Tuesday, February 11, 2014

1,000 Speak Out for Racial Justice (hosted by the United Coalition for Racial Justice, or UCRJ)

Who: The UCRJ is a coalition of undergraduate and graduate students, student organizations, faculty, administrators, and employees building on the current momentum and long history of racial justice activism at UM.

USists is proud to join with Black Humanities Collective (BHC); DAAS Racial Task Force; Arts of Citizenship; Graduate Employees Organization (UM GEO); The Black Student Union; Residential College; American Culture Discretionary Funds Grant; Integrating Diversity and Equality in the Academy (IDEA); American Indian Studies Interdisciplinary Group (AISIG); Doing Queer Studies Now (DQSN), and many other sponsoring/supporting organizations to co-sponsor this student-centered demonstration and dialogue.

Where: Shapiro Undergraduate Library (note that a space will be reserved in the library for quiet study only.)

What/When: UCRJ’s event begins at 8 PM, Tuesday, February 18th with a student-led open mic and a keynote address by Barbara Ransby. Dr. Ransby is Professor of Gender and Women’s Studies, History, and African American Studies at University of Illinois, Chicago and was a founding member of the United Coalition Against Racism (UCAR) as a graduate student at UM.

Sessions that follow include: teach-in discussions of specific topics like affirmative action, the history of student organizing, and the language of "diversity" (10 PM-1:30 AM, schedule below); student performances; documentary film screenings; spaces for collaboration among student organizations to develop policy strategies and to draft and workshop addresses to the Board of Regents. These sessions run to 8 AM, Wednesday the 19th. Free pizza and coffee will be provided.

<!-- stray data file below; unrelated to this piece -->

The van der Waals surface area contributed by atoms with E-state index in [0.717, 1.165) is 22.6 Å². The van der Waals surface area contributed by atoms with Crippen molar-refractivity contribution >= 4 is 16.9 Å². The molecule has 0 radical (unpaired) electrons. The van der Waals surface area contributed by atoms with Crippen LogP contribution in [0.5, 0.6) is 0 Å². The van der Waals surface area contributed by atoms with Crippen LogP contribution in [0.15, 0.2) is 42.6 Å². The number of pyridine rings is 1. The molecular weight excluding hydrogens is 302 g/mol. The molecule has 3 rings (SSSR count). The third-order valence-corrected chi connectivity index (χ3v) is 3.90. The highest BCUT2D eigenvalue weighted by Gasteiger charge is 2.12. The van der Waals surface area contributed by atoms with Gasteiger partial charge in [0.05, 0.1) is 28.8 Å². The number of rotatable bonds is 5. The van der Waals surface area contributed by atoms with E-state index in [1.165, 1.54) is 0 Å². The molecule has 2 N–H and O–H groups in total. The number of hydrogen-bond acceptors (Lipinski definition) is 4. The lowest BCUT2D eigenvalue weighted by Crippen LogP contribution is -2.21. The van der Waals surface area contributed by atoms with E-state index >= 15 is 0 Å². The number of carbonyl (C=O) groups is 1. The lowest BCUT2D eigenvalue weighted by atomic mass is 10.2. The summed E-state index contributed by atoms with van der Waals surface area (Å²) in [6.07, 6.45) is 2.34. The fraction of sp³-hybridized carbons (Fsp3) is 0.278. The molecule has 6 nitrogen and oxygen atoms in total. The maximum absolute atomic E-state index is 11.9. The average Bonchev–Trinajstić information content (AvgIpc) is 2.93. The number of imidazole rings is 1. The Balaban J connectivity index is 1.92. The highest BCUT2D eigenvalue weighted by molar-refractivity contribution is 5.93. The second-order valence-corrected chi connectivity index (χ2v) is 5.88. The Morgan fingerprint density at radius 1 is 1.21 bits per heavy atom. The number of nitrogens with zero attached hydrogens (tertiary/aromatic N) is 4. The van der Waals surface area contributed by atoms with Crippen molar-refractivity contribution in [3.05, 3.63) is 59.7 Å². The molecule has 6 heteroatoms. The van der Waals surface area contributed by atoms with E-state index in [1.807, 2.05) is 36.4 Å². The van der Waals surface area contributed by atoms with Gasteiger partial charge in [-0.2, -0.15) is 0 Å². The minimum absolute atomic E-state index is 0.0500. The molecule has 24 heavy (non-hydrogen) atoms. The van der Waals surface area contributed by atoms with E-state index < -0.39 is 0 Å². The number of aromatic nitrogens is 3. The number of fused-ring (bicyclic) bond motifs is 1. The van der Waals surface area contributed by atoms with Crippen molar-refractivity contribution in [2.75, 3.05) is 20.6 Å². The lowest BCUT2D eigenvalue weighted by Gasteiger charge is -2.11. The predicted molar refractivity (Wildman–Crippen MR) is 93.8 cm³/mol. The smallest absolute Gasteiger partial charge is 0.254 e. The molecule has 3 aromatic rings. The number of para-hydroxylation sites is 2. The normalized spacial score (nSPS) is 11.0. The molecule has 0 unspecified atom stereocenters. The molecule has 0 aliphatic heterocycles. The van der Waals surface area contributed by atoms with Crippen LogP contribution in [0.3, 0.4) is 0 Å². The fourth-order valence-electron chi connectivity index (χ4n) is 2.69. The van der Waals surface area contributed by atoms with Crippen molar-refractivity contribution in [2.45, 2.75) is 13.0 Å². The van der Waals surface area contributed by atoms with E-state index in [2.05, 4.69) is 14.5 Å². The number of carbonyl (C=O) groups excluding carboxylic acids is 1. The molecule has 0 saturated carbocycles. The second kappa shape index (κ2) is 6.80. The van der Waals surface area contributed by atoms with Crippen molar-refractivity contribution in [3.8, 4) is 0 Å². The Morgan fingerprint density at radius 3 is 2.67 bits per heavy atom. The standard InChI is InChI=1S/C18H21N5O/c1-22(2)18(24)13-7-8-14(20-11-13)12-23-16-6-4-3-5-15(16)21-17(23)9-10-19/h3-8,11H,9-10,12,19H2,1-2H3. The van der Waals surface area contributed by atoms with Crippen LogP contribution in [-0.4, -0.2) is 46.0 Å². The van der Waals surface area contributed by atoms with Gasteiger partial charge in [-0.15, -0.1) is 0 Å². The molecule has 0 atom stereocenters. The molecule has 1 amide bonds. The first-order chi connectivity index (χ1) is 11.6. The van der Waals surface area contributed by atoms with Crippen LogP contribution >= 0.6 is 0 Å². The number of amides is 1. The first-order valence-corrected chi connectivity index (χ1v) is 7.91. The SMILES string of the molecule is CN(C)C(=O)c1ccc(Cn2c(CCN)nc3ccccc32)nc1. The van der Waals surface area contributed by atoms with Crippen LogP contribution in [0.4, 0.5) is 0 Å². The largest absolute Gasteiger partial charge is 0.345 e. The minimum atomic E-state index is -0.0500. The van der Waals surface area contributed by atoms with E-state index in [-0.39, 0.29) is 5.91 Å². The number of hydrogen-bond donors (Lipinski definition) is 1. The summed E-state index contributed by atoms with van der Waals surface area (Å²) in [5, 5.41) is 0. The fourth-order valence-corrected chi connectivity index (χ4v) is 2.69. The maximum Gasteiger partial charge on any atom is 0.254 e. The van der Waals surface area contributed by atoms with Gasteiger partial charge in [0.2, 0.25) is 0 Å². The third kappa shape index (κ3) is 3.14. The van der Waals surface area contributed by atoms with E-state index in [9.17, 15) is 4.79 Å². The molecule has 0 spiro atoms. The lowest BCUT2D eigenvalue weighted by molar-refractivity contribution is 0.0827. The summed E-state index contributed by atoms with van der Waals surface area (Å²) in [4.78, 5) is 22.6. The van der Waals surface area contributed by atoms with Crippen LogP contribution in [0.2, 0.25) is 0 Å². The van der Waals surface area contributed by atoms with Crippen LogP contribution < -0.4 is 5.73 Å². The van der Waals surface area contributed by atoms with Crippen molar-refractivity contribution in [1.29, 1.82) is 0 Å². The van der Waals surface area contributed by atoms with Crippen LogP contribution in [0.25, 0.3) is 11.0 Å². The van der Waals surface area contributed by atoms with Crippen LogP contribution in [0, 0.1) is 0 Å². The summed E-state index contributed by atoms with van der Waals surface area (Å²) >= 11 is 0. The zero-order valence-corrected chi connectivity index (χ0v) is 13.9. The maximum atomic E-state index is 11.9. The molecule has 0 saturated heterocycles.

How you can participate/support:
- Attend any portion of the event you can, especially the Tuesday 8 PM open mic/keynote by Barbara Ransby.
- Share the event with your students and colleagues and direct them to the teach-in session topics listed below.
- For the social media savvy, connect via Facebook, and sign up for UCRJ's "Thunderclap" (Thunderclap works by asking you to authorize an automatic posting about UCRJ to the social media platform of your choice--e.g. Facebook, Twitter--that will appear at the same time as everyone else who signs up to create a social media blitz on the 17th.)

Schedule of Teach-In Sessions

Session A (10-11:15 PM):

Affirmative Action at the Supreme Court 
Organized by: Robin Zheng
With: Matthew Countryman and Shanta Driver


Shanta Driver, national director of the Coalition to Defend Affirmative Action (BAMN), and Matthew Countryman, Associate Professor of History and African-American Studies, are plaintiffs in the Schuette v. Coalition to Defend Affirmative Action case that is currently up for review by the Supreme Court.

Race in the Classroom
Organized by: Lisa Jong
With: Mejdulene Shomali, Wendy Cortes, and Megan Sweeney


This session invites students and instructors to think together to generate strategies and share resources for responding to uncomfortable interactions concerning race and racism in classroom contexts and for fostering an ethic of dialogue in our classrooms from day one. 

“Leaders and Best”: Exploring Michigan’s Commitment to Diversity and Inclusion 
Organized by: Becky Christensen
With: Kimberly Reyes, Kyle Southern, Aurora Kamimura, and Laura Sanchez-Parkinson